• U.S.

World Battlefronts: On to Westward

2 minute read
TIME

For last Sunday’s New York Times Magazine Marine Lieut. Ellis M. Trefethen wrote a short article entitled This Is Tarawa Today. Excerpts:

“Betio is changed greatly. The tangled morass of coconut logs and bomb-pitted sand has been leveled. Orderly rows of tents have risen to shelter the marines, the sailors, the airmen and the Seabees who man this outpost. . . .

“This is the island where Marine anti-aircraft gunners have hammered up a signpost labeled ‘Tokyo,’ and painted another that reads ‘Golden Gate in ’48, breadline in ’49’. . . .

“This is where a bulldozer, digging into a pile of blackened earth, shattered timbers and twisted metal, rolls out the body of a Japanese soldier, recognizable only by the stained uniform.

“Here is the largest of several marine cemeteries on the atoll, not very imposing by standards of granite and turf, but marines and soldiers and sailors, too, turn grim and proud when they pass. . . .

“There are names on a few of the crosses, but most of them are blank. . . .

“One plaque is in memory of ‘the valiant dead and 68 missing’ of an amphibious tractor battalion. Another commemorates the heroism of the officers and men of the Special Weapons Unit.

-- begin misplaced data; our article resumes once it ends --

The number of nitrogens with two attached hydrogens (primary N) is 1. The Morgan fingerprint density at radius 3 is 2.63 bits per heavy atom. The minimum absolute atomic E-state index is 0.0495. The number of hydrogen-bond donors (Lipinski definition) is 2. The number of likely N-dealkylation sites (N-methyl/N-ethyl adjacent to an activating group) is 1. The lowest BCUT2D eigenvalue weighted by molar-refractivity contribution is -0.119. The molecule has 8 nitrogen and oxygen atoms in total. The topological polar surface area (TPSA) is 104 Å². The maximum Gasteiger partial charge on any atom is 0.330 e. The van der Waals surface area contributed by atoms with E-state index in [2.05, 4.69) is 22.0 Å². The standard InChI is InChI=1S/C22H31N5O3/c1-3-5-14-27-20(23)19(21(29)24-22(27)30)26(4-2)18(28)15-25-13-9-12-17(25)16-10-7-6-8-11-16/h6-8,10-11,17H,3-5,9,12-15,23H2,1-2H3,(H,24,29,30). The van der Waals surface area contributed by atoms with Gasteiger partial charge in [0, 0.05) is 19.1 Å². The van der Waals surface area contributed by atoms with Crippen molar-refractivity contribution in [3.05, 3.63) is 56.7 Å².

“The third [plaque] is a poem of requiem by an unknown marine. It reads:

To you, who lie within this coral sand,

We, who remain, pay tribute of a pledge

That dying, thou shalt surely not

Have died in vain.

That when again bright morning dyes the sky

And waving fronds above shall touch the rain,

We give you this—that in those times

We will remember.

We lived and fought together, thou and we,

And sought to keep the flickering torch aglow

That all our loved ones might forever know

The blessed warmth exceeding flame,

The everlasting scourge of bondsman’s chains,

Liberty and light.

When we with loving hands laid back the earth

That was for moments short to couch thy form

We did not bid a last and sad farewell,

But only ‘Rest ye well.’

Then with this humble, heartfelt epitaph

That pays thy many virtues sad acclaim

We marked this spot, and, murm’ring requiem,

Moved on to Westward.”

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